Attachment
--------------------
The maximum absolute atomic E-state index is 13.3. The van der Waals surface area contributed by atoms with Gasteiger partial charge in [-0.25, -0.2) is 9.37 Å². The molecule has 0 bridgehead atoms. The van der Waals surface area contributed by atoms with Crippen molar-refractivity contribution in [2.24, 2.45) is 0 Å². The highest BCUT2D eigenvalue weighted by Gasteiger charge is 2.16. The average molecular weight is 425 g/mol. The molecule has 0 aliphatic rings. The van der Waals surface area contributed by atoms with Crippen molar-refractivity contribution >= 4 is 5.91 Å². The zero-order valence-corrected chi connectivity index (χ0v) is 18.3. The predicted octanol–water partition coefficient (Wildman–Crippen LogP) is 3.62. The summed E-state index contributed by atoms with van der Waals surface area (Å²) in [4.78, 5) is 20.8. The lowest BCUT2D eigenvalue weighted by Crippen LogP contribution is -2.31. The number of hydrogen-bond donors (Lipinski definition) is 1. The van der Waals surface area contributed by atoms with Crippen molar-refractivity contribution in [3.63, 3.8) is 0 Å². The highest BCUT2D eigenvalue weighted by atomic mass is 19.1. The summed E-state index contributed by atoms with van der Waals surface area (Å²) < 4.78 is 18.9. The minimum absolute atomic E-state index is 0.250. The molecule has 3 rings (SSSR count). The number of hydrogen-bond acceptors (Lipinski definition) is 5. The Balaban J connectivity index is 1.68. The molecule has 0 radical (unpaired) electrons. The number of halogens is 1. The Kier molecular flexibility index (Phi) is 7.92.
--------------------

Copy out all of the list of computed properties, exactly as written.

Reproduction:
The maximum absolute atomic E-state index is 13.3. The van der Waals surface area contributed by atoms with Gasteiger partial charge in [-0.25, -0.2) is 9.37 Å². The molecule has 0 bridgehead atoms. The van der Waals surface area contributed by atoms with Crippen molar-refractivity contribution in [2.24, 2.45) is 0 Å². The highest BCUT2D eigenvalue weighted by Gasteiger charge is 2.16. The average molecular weight is 425 g/mol. The molecule has 0 aliphatic rings. The van der Waals surface area contributed by atoms with Crippen molar-refractivity contribution >= 4 is 5.91 Å². The zero-order valence-corrected chi connectivity index (χ0v) is 18.3. The predicted octanol–water partition coefficient (Wildman–Crippen LogP) is 3.62. The summed E-state index contributed by atoms with van der Waals surface area (Å²) in [4.78, 5) is 20.8. The lowest BCUT2D eigenvalue weighted by Crippen LogP contribution is -2.31. The number of hydrogen-bond donors (Lipinski definition) is 1. The van der Waals surface area contributed by atoms with Crippen molar-refractivity contribution in [3.63, 3.8) is 0 Å². The highest BCUT2D eigenvalue weighted by atomic mass is 19.1. The summed E-state index contributed by atoms with van der Waals surface area (Å²) < 4.78 is 18.9. The minimum absolute atomic E-state index is 0.250. The molecule has 3 rings (SSSR count). The number of hydrogen-bond acceptors (Lipinski definition) is 5. The Balaban J connectivity index is 1.68. The molecule has 0 radical (unpaired) electrons. The number of halogens is 1. The Kier molecular flexibility index (Phi) is 7.92.